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Roger Harper visits the world's largest cultural festival and discovers that many of the performances are inspired by the life of Christ
The Edinburgh Festival Fringe is held every August and this year's daily programme, which is dominated by comedy and theatre, is 167 pages long. Student groups from all over the UK are a mainstay, together with every conceivable amateur, semi-professional and professional performer from every continent. But what's remarkable is just how many of these many and varied performances are in some way inspired by the life of Jesus.
The Lion, the Witch and the Wardrobe
At the soundly Christian end of the spectrum of 'Jesus-inspired-performances' is a stage production of The Lion, the Witch and the Wardrobe by US Christian teenagers, for which the programme expresses a hope that the audience will come to a living relationship with the Lord Jesus. Their energetic and inventive performance is faithful to the original and comes complete with near flawless British accents. Their Aslan is a towering puppet moved and voiced by actors inside a simple lion body. I was hoping they would simply let the story speak for itself and dreaded a cringeworthy altar call at the end. Thankfully, they seemed to have the same idea and ended without even so much as a a curtain call.
Ursula Burns: The Dangerous Harpist
At the weirder end of the spectrum is Ursula Burns: The Dangerous Harpist. The songwriter and comedian ends up lying on her back, playing the harp impeccably and erotically. On the way she sings ‘Dry Your Eyes, Jesus’ a reaction against her Roman Catholic childhood. She reminds our saviour that it’s been 2000 years, so he should be "over it" by now, and, anyway, we weren’t there at the time so "It's not our fault" he was crucified. The perfomrnace is a fresh take on the ex-Catholic theme of being made to feel guilty even when just living a normal life. The audience loved it, but clearly the show demonstrates that more work is required by Christians to help people relate to the resurrected Jesus and to understand exactly why his death and resurrection has implications for us today.
Before the song, Ursula was worried that I might be offended. The compere had picked me out for sitting dangerously near the front and cheering too loud when he asked if there were any English in the house. He had fun at my expense and then asked about my job, looking to carry on in the same vein. When I answered "prison chaplain", he became a comic rabbit in the headlights, blinking, riposteless. He appealed to the audience for sympathy "Did anyone see that coming?" Thereafter I was "Father Roger" and accorded respect. A poor Eric on the other side of the room bore all the banter. So when Ursula was about to have her go at religion, she looked at me nervously. "Bless you!" I called out, which raised a laugh and she carried on. At the end of the three act show the compere thanked all, including Eric. "What about Roger?" shouted the audience, before giving me the last applause. There is affection still for some of Jesus’ people, even the official ones.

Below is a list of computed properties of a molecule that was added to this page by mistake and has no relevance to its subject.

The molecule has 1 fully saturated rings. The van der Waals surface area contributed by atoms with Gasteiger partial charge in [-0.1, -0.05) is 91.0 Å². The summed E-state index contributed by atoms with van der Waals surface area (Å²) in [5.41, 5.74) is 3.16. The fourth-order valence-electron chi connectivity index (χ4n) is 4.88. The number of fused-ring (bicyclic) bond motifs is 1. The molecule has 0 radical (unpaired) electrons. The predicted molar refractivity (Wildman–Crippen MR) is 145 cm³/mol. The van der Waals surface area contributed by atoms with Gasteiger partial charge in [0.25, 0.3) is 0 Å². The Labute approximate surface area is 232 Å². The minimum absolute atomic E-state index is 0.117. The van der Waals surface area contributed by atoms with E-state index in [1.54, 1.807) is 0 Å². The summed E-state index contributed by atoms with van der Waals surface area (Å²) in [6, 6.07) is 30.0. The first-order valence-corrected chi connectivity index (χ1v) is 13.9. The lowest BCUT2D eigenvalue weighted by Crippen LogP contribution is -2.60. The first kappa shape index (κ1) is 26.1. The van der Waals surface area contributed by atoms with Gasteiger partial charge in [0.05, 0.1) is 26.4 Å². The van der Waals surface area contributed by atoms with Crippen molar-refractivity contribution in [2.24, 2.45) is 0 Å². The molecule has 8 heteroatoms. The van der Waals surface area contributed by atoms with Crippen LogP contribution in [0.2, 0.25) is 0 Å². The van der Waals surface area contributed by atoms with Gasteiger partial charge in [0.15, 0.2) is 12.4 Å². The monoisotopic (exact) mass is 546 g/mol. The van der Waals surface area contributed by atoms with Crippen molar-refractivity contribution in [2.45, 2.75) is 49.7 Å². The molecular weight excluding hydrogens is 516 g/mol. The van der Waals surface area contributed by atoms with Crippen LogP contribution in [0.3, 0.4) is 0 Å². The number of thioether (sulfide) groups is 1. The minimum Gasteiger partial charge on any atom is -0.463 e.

Go to Hell, Jesus
My best chance of seeing a star of the future was a member of the Oxford University Improvising Comedians. Brilliant (mostly), bouncy (physically and mentally) and brotherly (including the girls.) They spin comedy off the back of audience suggestions. A young man volunteered his Facebook account, including a photo of two female friends enacting Mary holding the dead body of Jesus in a Café Nero. (Unless you were there, you’ll have to take my word for it.) This became the Nero’s Nativity, with Mary innocently explaining her unbelievable bump and screaming to shatter glass as a sheep wandered by at the birth...
...And it gets weirder. First year Drama students from Hull University have created comic play, Go to Hell, Jesus. The title may sound angry but really it's affectionate as the show proves how endearing Jesus remains in our culture, despite much confusion.
Jesus in hell is a hidden story, even among Christians, so it is not surprising that the Hull students thought they were breaking new ground. Their Jesus was a likeable ordinary British lad, with "superhuman powers" mostly able to make the lights flicker brightly. He didn’t know why he was in hell, finding himself there after his rapture and second coming. He's shocked to discover Satan's first name is Karen - the estranged wife of God, and his real mother. His experience leads him to set up a new afterlife for people who are neither notorious sinners, nor great saints.
The Hull students gave us a comic take on ordinary flawed Brits, confused about all the various gods, knowing little detail of Jesus. (He had no nail marks.) "But we’re not really bad, and we’re likeable" they seemed to be saying. They seemed also to be portraying Jesus as equally likeable and even the saviour of the flawed but likeable. Can Jesus’ people pick up on this and make the connection with the real Jesus? Might it be good to resurrect the message of Jesus who descended to the dead and says ‘Don’t be afraid! … I have the keys of Death and Hades?’ Could the Jesus who is alive on the Fringe be welcomed centre stage in our nation?
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